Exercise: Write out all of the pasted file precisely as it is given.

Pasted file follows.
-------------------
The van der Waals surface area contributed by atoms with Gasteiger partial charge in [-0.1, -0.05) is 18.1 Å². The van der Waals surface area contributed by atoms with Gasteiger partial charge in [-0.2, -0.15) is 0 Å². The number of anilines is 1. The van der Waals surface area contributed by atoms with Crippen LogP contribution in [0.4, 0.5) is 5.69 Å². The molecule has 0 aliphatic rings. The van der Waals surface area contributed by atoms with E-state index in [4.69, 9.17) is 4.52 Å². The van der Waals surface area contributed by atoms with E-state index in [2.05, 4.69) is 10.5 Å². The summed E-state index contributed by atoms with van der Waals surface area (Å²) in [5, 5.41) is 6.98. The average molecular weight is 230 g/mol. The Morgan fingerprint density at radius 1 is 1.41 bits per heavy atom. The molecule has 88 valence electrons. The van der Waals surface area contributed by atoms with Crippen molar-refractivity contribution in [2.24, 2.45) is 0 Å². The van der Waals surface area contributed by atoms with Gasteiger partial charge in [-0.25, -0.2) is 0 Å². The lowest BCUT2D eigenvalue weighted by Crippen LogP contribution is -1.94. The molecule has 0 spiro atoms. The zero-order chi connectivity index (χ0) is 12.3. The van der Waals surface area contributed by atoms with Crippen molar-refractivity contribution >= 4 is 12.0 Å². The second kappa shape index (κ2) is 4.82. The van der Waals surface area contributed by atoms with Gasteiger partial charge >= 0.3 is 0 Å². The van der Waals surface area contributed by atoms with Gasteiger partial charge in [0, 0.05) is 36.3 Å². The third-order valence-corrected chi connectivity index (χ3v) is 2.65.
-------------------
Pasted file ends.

The van der Waals surface area contributed by atoms with Gasteiger partial charge in [-0.1, -0.05) is 18.1 Å². The van der Waals surface area contributed by atoms with Gasteiger partial charge in [-0.2, -0.15) is 0 Å². The number of anilines is 1. The van der Waals surface area contributed by atoms with Crippen LogP contribution in [0.4, 0.5) is 5.69 Å². The molecule has 0 aliphatic rings. The van der Waals surface area contributed by atoms with E-state index in [4.69, 9.17) is 4.52 Å². The van der Waals surface area contributed by atoms with E-state index in [2.05, 4.69) is 10.5 Å². The summed E-state index contributed by atoms with van der Waals surface area (Å²) in [5, 5.41) is 6.98. The average molecular weight is 230 g/mol. The Morgan fingerprint density at radius 1 is 1.41 bits per heavy atom. The molecule has 88 valence electrons. The van der Waals surface area contributed by atoms with Crippen molar-refractivity contribution in [2.24, 2.45) is 0 Å². The van der Waals surface area contributed by atoms with Gasteiger partial charge in [-0.25, -0.2) is 0 Å². The lowest BCUT2D eigenvalue weighted by Crippen LogP contribution is -1.94. The molecule has 0 spiro atoms. The zero-order chi connectivity index (χ0) is 12.3. The van der Waals surface area contributed by atoms with Crippen molar-refractivity contribution >= 4 is 12.0 Å². The second kappa shape index (κ2) is 4.82. The van der Waals surface area contributed by atoms with Gasteiger partial charge >= 0.3 is 0 Å². The van der Waals surface area contributed by atoms with Gasteiger partial charge in [0, 0.05) is 36.3 Å². The third-order valence-corrected chi connectivity index (χ3v) is 2.65.